A binge (noun) is defined as a period or bout, usually brief, of excessive indulgence, as in eating, drinking, etc.; a spree. To binge (verb) means to eat, drink, etc., too much in a short period of time. Binging may last a few hours or occur on and off all day. Often, it can occur when you’re not even hungry, which can lead to feelings of guilt and depression. How often do we find ourselves justifying our unhealthy indulgences by saying “I deserve it,” “I’ve had a hard week” or “I’ve been saving my calories”?

Consuming too few calories during the week and then over-consuming on the weekend is a major cause of weight gain for many individuals. If you deprive your body of nutrients and calories during the week, your body will adjust by reducing its metabolic rate. This means your body is burning fewer calories each day. This combination of depressed metabolism and overconsumption of poor food choices and calories on the weekend can lead to weight gain. A study published in the Journal of Obesity in 2008 found that individuals following the “weekend cheaters” diet gained an average of nine pounds per year.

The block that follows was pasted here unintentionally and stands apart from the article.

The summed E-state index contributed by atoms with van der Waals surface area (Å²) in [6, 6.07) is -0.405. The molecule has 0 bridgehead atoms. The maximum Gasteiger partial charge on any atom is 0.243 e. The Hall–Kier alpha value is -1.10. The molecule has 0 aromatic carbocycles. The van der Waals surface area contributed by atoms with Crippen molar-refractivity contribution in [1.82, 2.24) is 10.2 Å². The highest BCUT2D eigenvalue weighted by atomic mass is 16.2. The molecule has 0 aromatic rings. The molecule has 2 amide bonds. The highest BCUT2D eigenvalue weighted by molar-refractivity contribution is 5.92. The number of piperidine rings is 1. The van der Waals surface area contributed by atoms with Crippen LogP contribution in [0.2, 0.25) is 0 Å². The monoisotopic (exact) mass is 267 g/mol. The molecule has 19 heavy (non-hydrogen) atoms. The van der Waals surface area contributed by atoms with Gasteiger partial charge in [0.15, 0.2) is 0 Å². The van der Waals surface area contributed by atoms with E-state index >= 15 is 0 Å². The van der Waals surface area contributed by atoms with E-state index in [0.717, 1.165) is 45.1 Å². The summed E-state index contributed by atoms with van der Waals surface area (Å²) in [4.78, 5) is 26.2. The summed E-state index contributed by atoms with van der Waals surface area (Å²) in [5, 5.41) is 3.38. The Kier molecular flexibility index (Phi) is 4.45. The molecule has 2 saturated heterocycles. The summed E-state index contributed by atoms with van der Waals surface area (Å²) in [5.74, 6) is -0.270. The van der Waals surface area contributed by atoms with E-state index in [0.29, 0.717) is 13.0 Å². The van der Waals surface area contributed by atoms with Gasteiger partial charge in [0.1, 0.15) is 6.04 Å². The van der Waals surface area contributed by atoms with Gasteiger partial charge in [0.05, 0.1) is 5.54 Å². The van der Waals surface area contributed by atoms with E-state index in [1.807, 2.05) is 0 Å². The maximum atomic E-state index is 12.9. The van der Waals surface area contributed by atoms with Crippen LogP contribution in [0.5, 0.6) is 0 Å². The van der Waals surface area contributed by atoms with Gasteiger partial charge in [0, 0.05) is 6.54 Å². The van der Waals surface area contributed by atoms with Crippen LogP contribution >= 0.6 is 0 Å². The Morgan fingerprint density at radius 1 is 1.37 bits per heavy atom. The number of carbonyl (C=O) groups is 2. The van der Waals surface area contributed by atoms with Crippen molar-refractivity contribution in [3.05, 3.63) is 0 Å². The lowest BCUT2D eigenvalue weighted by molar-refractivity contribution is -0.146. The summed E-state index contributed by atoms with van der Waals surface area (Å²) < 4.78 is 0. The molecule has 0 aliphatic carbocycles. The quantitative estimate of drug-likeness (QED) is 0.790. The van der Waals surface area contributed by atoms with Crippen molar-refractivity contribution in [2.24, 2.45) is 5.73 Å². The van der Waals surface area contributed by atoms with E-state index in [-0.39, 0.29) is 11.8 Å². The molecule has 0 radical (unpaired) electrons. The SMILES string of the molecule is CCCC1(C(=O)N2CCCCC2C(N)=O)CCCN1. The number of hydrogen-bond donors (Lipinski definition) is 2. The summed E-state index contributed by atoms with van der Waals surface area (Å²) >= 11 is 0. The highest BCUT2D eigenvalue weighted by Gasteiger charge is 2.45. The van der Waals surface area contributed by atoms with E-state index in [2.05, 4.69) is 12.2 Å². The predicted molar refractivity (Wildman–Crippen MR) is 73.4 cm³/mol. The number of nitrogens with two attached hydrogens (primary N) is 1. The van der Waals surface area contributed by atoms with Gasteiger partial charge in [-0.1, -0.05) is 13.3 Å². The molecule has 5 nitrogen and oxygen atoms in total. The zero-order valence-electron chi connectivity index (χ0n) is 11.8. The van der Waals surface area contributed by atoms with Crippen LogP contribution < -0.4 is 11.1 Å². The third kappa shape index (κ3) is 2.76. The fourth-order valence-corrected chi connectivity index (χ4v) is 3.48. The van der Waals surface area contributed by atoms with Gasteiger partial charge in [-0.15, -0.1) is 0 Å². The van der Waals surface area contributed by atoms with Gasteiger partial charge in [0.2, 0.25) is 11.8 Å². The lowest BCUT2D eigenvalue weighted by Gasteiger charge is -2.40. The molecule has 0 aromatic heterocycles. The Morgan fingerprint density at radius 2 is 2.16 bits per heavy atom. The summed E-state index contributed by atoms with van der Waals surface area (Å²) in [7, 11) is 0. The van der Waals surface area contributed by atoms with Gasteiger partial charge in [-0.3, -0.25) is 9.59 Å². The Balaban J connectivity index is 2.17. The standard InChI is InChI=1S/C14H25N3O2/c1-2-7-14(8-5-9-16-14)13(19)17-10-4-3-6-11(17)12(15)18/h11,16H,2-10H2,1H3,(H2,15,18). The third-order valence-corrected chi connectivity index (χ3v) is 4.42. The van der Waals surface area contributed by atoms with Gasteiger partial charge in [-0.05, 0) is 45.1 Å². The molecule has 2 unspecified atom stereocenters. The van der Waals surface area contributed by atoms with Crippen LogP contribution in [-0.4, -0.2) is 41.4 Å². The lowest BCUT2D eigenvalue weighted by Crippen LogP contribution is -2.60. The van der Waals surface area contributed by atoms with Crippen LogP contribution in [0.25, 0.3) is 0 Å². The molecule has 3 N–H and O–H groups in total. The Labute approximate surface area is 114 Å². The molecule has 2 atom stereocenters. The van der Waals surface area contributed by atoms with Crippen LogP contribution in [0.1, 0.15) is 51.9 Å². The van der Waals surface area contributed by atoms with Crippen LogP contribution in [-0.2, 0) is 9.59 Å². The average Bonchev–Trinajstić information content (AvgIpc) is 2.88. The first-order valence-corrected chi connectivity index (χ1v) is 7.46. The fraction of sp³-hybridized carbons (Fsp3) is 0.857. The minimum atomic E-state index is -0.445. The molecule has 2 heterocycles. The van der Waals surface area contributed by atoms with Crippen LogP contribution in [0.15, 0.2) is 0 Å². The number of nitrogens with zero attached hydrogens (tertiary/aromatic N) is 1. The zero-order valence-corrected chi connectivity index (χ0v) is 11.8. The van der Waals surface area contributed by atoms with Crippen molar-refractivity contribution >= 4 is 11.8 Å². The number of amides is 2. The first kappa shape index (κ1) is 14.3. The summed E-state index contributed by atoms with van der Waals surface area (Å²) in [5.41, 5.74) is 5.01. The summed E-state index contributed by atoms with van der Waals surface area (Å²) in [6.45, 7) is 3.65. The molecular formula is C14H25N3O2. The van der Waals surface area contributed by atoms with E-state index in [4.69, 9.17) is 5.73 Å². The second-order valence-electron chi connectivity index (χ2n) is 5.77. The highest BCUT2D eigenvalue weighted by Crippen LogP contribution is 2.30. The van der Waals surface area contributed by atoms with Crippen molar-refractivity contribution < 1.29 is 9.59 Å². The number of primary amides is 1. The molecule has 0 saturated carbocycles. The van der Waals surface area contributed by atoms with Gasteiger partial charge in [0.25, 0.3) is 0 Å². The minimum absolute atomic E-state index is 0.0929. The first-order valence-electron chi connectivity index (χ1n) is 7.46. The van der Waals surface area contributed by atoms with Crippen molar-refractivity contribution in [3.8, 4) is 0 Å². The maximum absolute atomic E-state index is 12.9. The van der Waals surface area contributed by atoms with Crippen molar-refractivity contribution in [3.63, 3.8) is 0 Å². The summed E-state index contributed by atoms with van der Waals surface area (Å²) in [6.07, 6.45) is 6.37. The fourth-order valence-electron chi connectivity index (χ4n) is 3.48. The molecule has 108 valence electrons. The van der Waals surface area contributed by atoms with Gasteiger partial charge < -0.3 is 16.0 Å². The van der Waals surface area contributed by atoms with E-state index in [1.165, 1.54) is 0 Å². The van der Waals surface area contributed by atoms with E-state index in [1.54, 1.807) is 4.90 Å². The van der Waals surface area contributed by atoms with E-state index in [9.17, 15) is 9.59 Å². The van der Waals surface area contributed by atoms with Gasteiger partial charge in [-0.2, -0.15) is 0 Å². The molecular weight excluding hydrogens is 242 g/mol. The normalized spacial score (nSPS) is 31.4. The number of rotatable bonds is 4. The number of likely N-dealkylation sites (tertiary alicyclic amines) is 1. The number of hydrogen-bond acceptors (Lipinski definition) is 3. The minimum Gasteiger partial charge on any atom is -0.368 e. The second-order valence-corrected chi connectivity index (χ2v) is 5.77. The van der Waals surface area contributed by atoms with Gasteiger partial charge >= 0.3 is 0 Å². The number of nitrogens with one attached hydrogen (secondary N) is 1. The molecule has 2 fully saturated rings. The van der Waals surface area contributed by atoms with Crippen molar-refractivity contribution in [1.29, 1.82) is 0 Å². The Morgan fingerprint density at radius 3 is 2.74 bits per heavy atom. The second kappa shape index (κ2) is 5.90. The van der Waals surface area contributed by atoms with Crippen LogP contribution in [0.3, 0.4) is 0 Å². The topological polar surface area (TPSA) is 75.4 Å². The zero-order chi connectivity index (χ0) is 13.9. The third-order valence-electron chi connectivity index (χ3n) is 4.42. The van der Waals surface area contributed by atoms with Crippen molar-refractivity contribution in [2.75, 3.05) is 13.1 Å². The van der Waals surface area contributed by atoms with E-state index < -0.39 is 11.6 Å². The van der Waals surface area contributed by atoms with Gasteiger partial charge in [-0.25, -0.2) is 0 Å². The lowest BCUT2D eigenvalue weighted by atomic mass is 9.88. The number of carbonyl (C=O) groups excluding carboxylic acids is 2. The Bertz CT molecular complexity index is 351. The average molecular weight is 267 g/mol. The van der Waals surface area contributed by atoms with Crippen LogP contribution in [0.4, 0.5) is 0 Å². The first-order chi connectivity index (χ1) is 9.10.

thisorthatAnother remark I have heard many people make (even myself) is “I only indulge on special occasions.” My concern with this statement is the fact that “special occasions” can occur much more frequently than we actually think.  For example, it’s your birthday, it’s Aunt Mary’s birthday, it’s Bob from Accounting’s birthday, the Illini are playing, it’s Friday, it’s summertime, it’s 5 o’clock somewhere, etc. Depending on the way you look at it, special occasions can occur almost every weekend and even throughout the week.  Of course, the occasional indulgence is quite appropriate and can fit into most individuals’ healthy lifestyles. Once per year, I enjoy a good slice (okay, maybe two) of deep dish pizza from Lou Malnati’s; but, most of the time, I choose the same delicious and nutritious foods on the weekends as I do during the week.